Leadership and Motivation
“I start with the premise that the function of leadership is to produce more leaders, not more followers.” Ralph Nader
There are at least two major influences that affect how individuals perform in their environment. These influences include: i) the type of leadership that exists, and ii) personal motivation. While neither is scientific in nature, there is significant research that identifies some theories and general conclusions about why people perform, how they perform, and why some people display different behaviours that puts them in positions of leadership. In addition to addressing leadership and motivation as theories rather than as scientific fact, there are other issues about personal behaviour that must be considered. The most basic concepts are that every person is (a) like every other person; (b) like some other people; and (c) like no other person. A further explanation may help clarify this statement. Every person is like every other person in that we have a need for food, water, shelter, etc. We are like some other people in that we have similar personality traits which cause us to be more dominant and aggressive, while others may be more passive and submissive. Finally, we are unique in that no other person has the same genetic make-up, past experiences, or view of the world. It is these differences that suggest an analysis of leadership and motivation can result in general conclusions about behaviour and performance.
Leadership and Motivation
Human behaviour is as much a reflection of the differences between individuals as it is a reflection of their similarities. These individual differences are caused by a number of influences and characteristics. For example, personality traits focus on individual differences that make each person a unique human being. Our biological make-up concentrates on how we function as a result of our evolution and human inheritance. Our behaviour is largely influenced by the system of rewards and punishments that are present in our environment. Our cognitive approach focuses on how our thinking and memory affects our behaviour. The fact that we are here at this time with immediate influences, and the ability to express a free will, may present the greatest influence of all. Any theories about leadership and motivation can be contradicted since these theories have many exceptions. It is important that these theories are considered general statements that have been confirmed through observational studies and are applicable only to the extent that they reflect and are influenced by individual behaviour. We might ask: “Why should we even pursue these topics if there are so many inconsistencies, exceptions, and variables that affect conclusions?”. If we are searching for scientific evidence that is universally applicable, we may be wasting our time, but if our goal is to better understand human behaviour and its impacts on personal performance, the insights gained from such theories and studies are invaluable. Systems formerly made up of rules, regulations, and procedures are being replaced by requirements for flexibility and customer service resulting in personal initiative, empowerment, and greater levels of individual decision-making. To achieve this, it is important to better understand human behaviour and some of the things that impact our actions and reactions.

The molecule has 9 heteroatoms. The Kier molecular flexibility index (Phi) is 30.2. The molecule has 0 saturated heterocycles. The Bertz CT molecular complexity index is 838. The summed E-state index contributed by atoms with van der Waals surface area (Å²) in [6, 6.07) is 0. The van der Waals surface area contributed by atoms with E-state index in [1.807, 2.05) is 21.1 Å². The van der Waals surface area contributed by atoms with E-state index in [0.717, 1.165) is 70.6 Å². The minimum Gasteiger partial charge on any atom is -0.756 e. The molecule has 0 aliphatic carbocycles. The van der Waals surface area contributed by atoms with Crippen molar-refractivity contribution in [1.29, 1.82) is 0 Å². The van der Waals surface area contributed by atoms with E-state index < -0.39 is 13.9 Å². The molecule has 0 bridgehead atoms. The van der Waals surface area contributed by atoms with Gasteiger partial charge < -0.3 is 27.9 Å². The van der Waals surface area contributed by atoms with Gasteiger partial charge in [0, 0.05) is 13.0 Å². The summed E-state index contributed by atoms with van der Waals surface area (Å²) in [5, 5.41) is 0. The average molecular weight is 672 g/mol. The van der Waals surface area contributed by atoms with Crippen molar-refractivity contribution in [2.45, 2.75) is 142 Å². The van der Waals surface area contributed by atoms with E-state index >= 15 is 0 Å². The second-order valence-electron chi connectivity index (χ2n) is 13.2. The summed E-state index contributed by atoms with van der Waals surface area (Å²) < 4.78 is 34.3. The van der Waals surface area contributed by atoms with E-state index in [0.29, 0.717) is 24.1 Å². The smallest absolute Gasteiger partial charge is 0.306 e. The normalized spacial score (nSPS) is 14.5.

Motivation can be defined as “the extent to which persistent effort is directed toward a goal” (Campbell, Dunnette, Lawler &Weick). Effort: The first aspect of motivation refers to the amount of effort being applied to the job. This effort must be defined in relation to its appropriateness to the objectives being pursued. One may, for example, apply tremendous effort to inappropriate tasks that do not contribute to the achievement of the stated goals. The second characteristic relates to the willingness of the individual to stay with a task...
Bibliography: Funder, David Charles. The Personality Puzzle. W.W. Norton & Company. New York, 1977. Johns, Gary. Concordia University. “Theories of Work Motivation” “Leadership” Organizational Behaviour: Understanding and Managing Life at Work. Harper Collins College Publishers, 1996. Maslow, A. H. Motivation and Personality. Harper & Row. New York, 1970. Alderfer, C. P. “Existence, Relatedness and Growth: Human Needs in Organizational Settings”. The Free Press, New York, 1972. McClelland, D. C. Human Motivation. Glenview, IL. Scott, Foresman, 1985. House, R. J. & Mitchell, T. R. “Path-Goal Theory of Leadership”. Journal of Contemporary Business. Autumn, 1974. Vroom, V. H. & Jago, A. G. “The New Leadership: Managing Participation in Organizations”. Prentice-Hall, 1988.
Please join StudyMode to read the full document